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Ceit will design networks that will allow widespread access to 5G
Today's mobile networks must be adapted to handle the connections of the future
With mobile data traffic on the rise (having increased 40-fold between 2014 and 2020) and the imminent arrival of the Internet of Things (where 50 billion devices are expected to be connected to the internet by 2025), telecommunications operators are being forced to rethink the architecture of their data transmission networks. Operators are aiming to use 5G technologies to simultaneously offer their customers 20Gbps of wireless connectivity, communication latencies of less than 1 millisecond, and connection densities of more than 1 million devices per km2.
The objective of the DRAGON project is to demonstrate that the limitations that today’s high capacity wireless technologies place on operators’ data transmission networks can be overcome, and that those the limitations can be addressed by making the leap to the so-called D-band radio frequency (130-170GHz).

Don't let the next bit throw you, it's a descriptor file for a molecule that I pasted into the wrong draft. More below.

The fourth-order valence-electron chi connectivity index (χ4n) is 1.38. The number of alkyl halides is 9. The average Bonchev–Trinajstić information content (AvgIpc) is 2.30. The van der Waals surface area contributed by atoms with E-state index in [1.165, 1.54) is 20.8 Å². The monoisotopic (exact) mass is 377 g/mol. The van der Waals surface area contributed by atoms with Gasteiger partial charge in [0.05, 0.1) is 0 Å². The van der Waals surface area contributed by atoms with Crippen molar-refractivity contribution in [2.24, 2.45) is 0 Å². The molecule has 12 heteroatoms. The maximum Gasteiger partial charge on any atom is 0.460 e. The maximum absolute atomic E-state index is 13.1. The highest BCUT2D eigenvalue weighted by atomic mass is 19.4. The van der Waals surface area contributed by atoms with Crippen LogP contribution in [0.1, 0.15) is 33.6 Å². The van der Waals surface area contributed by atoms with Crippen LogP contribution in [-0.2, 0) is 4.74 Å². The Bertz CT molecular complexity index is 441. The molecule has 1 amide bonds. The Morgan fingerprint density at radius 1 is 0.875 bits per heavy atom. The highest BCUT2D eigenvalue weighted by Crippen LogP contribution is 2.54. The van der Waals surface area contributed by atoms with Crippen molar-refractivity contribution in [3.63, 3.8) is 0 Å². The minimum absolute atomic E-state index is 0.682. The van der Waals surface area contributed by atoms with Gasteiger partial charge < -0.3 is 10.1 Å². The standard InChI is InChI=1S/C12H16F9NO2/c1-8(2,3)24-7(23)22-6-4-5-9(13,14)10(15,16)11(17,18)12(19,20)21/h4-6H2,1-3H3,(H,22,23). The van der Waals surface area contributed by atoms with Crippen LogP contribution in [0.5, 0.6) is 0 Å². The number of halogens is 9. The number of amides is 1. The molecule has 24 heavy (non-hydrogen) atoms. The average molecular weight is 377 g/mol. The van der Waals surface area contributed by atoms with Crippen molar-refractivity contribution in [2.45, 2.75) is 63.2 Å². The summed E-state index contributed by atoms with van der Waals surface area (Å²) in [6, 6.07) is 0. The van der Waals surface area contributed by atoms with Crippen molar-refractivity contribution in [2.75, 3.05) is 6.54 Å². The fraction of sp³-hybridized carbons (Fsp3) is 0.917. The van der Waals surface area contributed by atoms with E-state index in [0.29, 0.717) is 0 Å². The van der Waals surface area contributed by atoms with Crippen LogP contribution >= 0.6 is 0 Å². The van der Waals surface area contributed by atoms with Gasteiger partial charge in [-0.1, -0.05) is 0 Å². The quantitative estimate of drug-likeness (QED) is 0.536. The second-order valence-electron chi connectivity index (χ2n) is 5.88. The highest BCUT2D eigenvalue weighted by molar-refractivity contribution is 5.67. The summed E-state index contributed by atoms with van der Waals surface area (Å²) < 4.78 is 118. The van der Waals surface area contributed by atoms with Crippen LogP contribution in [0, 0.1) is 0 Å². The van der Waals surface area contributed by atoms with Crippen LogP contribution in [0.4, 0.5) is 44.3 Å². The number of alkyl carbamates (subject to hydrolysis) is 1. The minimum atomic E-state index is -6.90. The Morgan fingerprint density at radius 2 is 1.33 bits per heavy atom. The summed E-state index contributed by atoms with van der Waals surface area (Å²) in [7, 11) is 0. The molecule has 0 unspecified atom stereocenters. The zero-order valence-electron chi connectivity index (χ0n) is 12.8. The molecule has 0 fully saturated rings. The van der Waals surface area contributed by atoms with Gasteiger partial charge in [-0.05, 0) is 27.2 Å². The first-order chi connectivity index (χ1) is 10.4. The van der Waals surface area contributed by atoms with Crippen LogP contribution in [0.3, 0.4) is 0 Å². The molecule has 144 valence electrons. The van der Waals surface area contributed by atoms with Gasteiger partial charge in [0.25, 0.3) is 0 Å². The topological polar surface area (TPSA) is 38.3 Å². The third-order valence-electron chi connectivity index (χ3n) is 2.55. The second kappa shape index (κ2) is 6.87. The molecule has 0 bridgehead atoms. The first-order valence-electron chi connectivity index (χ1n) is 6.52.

During the execution of DRAGON, innovative integrated circuits, antennas, integration solutions and essential devices will be designed for the new equipment that operators will need in order to be able to exploit the advantages that the D-band radio frequency offers. The innovations resulting from the project will allow operators to move towards broadband access that has minimal latency, is available anywhere and at any time, and transmits data from the millions of devices that will make up the Internet of Things and that will radically change the way we live and how we do things.
This project is part of the European Horizon 2020 program and has a budget of €7,289,058. The project consortium is made up of Ceit, a member of the Basque Research & Technology Alliance (BRTA), and twelve other leading telecommunications companies and technology centers in Europe. DRAGON will last for three years and the partners will launch the project on December 1.